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US Officially in Recession, Economic Panel Declares

FILE - Information signs are posted at the Illinois Department of Employment Security, June 5, 2020, in Chicago. The federal unemployment rate declined to 13.3 percent in May from 14.7 percent in April with a gain of 2.5 million jobs.

The U.S. economy is in a recession, an economic research group declared Monday, marking the end of the longest economic expansion in history.

A committee with the National Bureau of Economic Research, which makes such determinations, said the recession began in February.

The NBER’s broad definition of a recession is “a decline in economic activity that lasts more than a few months.”

“In deciding whether to identify a recession, the committee weighs the depth of the contraction, its duration, and whether economic activity declined broadly across the economy. The committee recognizes that the pandemic and the public health response have resulted in a downturn with different characteristic,” an NBER statement said.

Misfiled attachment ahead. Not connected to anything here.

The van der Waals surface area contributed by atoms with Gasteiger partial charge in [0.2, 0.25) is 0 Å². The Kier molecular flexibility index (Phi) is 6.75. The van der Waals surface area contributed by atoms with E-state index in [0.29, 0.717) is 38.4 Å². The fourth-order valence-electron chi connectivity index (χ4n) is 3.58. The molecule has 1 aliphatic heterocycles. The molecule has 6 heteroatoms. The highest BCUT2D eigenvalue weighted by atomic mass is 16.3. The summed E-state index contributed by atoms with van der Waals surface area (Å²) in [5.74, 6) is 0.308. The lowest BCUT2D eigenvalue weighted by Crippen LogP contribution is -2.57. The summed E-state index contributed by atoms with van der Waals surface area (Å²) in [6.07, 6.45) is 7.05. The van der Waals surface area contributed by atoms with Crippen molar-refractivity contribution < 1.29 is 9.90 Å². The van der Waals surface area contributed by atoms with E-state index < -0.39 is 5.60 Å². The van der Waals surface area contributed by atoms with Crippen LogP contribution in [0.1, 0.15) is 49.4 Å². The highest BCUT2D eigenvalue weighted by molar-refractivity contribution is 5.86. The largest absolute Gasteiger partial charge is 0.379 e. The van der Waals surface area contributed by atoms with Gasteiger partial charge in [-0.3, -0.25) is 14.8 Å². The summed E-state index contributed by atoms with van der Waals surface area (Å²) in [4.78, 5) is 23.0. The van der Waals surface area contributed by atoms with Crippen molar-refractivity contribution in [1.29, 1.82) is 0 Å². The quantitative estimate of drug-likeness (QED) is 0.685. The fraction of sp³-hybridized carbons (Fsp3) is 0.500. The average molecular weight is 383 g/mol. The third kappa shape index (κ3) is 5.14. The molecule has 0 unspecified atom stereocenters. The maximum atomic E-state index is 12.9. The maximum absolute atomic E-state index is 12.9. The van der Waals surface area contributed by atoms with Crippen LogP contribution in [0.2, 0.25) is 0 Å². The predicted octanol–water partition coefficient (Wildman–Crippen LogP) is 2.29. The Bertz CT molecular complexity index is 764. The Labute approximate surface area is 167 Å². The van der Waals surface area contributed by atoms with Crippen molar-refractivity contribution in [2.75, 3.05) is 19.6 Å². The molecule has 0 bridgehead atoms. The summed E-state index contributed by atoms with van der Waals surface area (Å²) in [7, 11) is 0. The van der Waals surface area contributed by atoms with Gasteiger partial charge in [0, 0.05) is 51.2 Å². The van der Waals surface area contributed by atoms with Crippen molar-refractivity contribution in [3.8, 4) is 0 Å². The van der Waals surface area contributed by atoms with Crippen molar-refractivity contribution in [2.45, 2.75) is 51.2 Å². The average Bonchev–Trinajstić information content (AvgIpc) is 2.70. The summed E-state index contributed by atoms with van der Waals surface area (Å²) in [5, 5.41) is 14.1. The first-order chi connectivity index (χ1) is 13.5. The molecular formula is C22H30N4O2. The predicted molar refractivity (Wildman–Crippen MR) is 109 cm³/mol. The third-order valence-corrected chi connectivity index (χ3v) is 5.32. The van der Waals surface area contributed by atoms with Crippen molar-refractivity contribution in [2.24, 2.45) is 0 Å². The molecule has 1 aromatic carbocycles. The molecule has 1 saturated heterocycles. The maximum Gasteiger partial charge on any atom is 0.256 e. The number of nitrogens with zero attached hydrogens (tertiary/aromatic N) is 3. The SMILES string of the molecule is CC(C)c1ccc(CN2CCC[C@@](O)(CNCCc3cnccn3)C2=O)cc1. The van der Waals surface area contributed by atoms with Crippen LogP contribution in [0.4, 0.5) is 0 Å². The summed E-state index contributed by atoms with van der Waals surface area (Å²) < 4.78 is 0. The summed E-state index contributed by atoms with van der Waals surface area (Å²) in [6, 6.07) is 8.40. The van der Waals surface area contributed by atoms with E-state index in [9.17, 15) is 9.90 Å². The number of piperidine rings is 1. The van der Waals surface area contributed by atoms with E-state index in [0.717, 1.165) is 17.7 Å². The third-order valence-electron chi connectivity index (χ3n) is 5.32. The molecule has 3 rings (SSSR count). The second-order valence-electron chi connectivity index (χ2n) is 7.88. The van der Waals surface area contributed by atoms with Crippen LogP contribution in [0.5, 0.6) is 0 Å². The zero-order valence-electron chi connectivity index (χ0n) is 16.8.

The organization said the U.S. gross domestic product fell at a 4.8% annual rate in the first three months of the year, and unemployment skyrocketed from 3.5% in February to 14.7% in April, dropping to 13.3% last month.

Some economists predict the current recession will be a short one, as economic production picks up and jobs start coming back.

But their optimism is tempered by a possible recurrence of the coronavirus. If that happens, they say, it could take more than two years for the U.S. economy to return to pre-COVID-19 levels.

The news out of the World Bank on Monday was grim. It predicted the global economy would shrink 5.2% this year, which would be the deepest recession since the end of World War Two.

The World Bank said the pandemic and economic crisis could send millions of people around the world into extreme poverty.